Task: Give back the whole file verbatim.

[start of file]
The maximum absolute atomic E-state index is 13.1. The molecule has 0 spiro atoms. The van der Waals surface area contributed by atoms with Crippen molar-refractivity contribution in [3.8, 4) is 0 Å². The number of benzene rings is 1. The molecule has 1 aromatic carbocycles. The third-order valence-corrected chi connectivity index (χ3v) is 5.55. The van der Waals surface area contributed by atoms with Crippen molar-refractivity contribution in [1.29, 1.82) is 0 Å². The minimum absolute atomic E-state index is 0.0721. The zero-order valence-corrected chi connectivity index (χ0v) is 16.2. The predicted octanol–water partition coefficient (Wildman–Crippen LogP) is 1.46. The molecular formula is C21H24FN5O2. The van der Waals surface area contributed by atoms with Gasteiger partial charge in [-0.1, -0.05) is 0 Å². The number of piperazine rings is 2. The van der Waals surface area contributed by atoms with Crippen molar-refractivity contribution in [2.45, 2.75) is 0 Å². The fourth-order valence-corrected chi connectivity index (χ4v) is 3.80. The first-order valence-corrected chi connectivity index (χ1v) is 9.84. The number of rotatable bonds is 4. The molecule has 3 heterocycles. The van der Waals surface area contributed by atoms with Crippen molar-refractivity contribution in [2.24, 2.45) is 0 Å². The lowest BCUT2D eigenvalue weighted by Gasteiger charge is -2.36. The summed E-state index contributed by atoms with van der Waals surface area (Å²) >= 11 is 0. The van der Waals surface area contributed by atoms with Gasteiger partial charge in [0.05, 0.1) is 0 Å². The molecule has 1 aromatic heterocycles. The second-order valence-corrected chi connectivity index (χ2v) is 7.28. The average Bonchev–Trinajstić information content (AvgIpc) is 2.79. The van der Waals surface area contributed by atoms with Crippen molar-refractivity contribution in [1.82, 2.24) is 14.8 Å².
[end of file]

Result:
The maximum absolute atomic E-state index is 13.1. The molecule has 0 spiro atoms. The van der Waals surface area contributed by atoms with Crippen molar-refractivity contribution in [3.8, 4) is 0 Å². The number of benzene rings is 1. The molecule has 1 aromatic carbocycles. The third-order valence-corrected chi connectivity index (χ3v) is 5.55. The van der Waals surface area contributed by atoms with Crippen molar-refractivity contribution in [1.29, 1.82) is 0 Å². The minimum absolute atomic E-state index is 0.0721. The zero-order valence-corrected chi connectivity index (χ0v) is 16.2. The predicted octanol–water partition coefficient (Wildman–Crippen LogP) is 1.46. The molecular formula is C21H24FN5O2. The van der Waals surface area contributed by atoms with Gasteiger partial charge in [-0.1, -0.05) is 0 Å². The number of piperazine rings is 2. The van der Waals surface area contributed by atoms with Crippen molar-refractivity contribution in [2.45, 2.75) is 0 Å². The fourth-order valence-corrected chi connectivity index (χ4v) is 3.80. The first-order valence-corrected chi connectivity index (χ1v) is 9.84. The number of rotatable bonds is 4. The molecule has 3 heterocycles. The van der Waals surface area contributed by atoms with Crippen molar-refractivity contribution in [2.24, 2.45) is 0 Å². The lowest BCUT2D eigenvalue weighted by Gasteiger charge is -2.36. The summed E-state index contributed by atoms with van der Waals surface area (Å²) >= 11 is 0. The van der Waals surface area contributed by atoms with Gasteiger partial charge in [0.05, 0.1) is 0 Å². The molecule has 1 aromatic heterocycles. The second-order valence-corrected chi connectivity index (χ2v) is 7.28. The average Bonchev–Trinajstić information content (AvgIpc) is 2.79. The van der Waals surface area contributed by atoms with Crippen molar-refractivity contribution in [1.82, 2.24) is 14.8 Å².